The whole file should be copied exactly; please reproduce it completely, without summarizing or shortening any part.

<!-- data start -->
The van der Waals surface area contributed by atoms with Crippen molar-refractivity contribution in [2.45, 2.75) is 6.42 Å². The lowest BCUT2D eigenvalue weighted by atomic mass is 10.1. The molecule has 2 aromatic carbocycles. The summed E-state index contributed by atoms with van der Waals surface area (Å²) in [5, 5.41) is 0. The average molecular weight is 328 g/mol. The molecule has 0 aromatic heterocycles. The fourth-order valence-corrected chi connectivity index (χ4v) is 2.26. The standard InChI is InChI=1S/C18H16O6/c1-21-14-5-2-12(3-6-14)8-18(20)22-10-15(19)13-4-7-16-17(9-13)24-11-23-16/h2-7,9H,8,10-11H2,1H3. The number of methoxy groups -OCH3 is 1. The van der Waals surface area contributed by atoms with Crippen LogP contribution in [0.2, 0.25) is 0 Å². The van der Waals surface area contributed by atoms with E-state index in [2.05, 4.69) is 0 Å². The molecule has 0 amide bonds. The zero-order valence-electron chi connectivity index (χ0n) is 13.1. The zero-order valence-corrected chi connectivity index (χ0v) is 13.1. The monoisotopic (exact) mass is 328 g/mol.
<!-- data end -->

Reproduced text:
The van der Waals surface area contributed by atoms with Crippen molar-refractivity contribution in [2.45, 2.75) is 6.42 Å². The lowest BCUT2D eigenvalue weighted by atomic mass is 10.1. The molecule has 2 aromatic carbocycles. The summed E-state index contributed by atoms with van der Waals surface area (Å²) in [5, 5.41) is 0. The average molecular weight is 328 g/mol. The molecule has 0 aromatic heterocycles. The fourth-order valence-corrected chi connectivity index (χ4v) is 2.26. The standard InChI is InChI=1S/C18H16O6/c1-21-14-5-2-12(3-6-14)8-18(20)22-10-15(19)13-4-7-16-17(9-13)24-11-23-16/h2-7,9H,8,10-11H2,1H3. The number of methoxy groups -OCH3 is 1. The van der Waals surface area contributed by atoms with Crippen LogP contribution in [0.2, 0.25) is 0 Å². The van der Waals surface area contributed by atoms with E-state index in [2.05, 4.69) is 0 Å². The molecule has 0 amide bonds. The zero-order valence-electron chi connectivity index (χ0n) is 13.1. The zero-order valence-corrected chi connectivity index (χ0v) is 13.1. The monoisotopic (exact) mass is 328 g/mol.